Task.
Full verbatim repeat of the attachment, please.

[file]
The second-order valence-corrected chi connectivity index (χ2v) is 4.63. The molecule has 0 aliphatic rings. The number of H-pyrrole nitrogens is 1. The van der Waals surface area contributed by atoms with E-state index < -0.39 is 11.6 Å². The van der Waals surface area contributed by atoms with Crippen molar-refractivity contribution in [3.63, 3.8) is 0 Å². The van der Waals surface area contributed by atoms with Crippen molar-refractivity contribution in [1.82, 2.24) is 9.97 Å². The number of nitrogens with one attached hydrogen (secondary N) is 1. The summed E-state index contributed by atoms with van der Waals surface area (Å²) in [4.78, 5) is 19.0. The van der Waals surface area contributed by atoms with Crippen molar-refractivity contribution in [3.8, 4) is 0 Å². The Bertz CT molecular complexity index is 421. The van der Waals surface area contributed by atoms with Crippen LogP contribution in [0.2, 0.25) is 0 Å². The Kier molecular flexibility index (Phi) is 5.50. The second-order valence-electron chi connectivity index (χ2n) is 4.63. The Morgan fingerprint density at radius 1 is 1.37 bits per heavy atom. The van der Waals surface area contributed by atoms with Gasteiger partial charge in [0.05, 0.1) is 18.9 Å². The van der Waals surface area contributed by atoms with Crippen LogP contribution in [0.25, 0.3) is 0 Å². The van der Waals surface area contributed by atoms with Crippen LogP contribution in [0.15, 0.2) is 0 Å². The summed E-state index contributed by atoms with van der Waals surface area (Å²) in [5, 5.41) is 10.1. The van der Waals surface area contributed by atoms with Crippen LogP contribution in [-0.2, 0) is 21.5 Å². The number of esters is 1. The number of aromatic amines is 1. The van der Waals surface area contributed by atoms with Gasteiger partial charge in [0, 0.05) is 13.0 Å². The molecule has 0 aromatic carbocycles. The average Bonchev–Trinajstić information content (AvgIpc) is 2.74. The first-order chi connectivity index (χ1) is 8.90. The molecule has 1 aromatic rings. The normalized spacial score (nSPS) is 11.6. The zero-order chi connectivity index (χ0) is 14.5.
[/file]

The second-order valence-corrected chi connectivity index (χ2v) is 4.63. The molecule has 0 aliphatic rings. The number of H-pyrrole nitrogens is 1. The van der Waals surface area contributed by atoms with E-state index < -0.39 is 11.6 Å². The van der Waals surface area contributed by atoms with Crippen molar-refractivity contribution in [3.63, 3.8) is 0 Å². The van der Waals surface area contributed by atoms with Crippen molar-refractivity contribution in [1.82, 2.24) is 9.97 Å². The number of nitrogens with one attached hydrogen (secondary N) is 1. The summed E-state index contributed by atoms with van der Waals surface area (Å²) in [4.78, 5) is 19.0. The van der Waals surface area contributed by atoms with Crippen molar-refractivity contribution in [3.8, 4) is 0 Å². The Bertz CT molecular complexity index is 421. The van der Waals surface area contributed by atoms with Crippen LogP contribution in [0.2, 0.25) is 0 Å². The Kier molecular flexibility index (Phi) is 5.50. The second-order valence-electron chi connectivity index (χ2n) is 4.63. The Morgan fingerprint density at radius 1 is 1.37 bits per heavy atom. The van der Waals surface area contributed by atoms with Gasteiger partial charge in [0.05, 0.1) is 18.9 Å². The van der Waals surface area contributed by atoms with Crippen LogP contribution in [0.25, 0.3) is 0 Å². The van der Waals surface area contributed by atoms with Crippen LogP contribution in [0.15, 0.2) is 0 Å². The summed E-state index contributed by atoms with van der Waals surface area (Å²) in [5, 5.41) is 10.1. The van der Waals surface area contributed by atoms with Crippen LogP contribution in [-0.2, 0) is 21.5 Å². The number of esters is 1. The number of aromatic amines is 1. The van der Waals surface area contributed by atoms with Gasteiger partial charge in [0, 0.05) is 13.0 Å². The molecule has 0 aromatic carbocycles. The average Bonchev–Trinajstić information content (AvgIpc) is 2.74. The first-order chi connectivity index (χ1) is 8.90. The molecule has 1 aromatic rings. The normalized spacial score (nSPS) is 11.6. The zero-order chi connectivity index (χ0) is 14.5.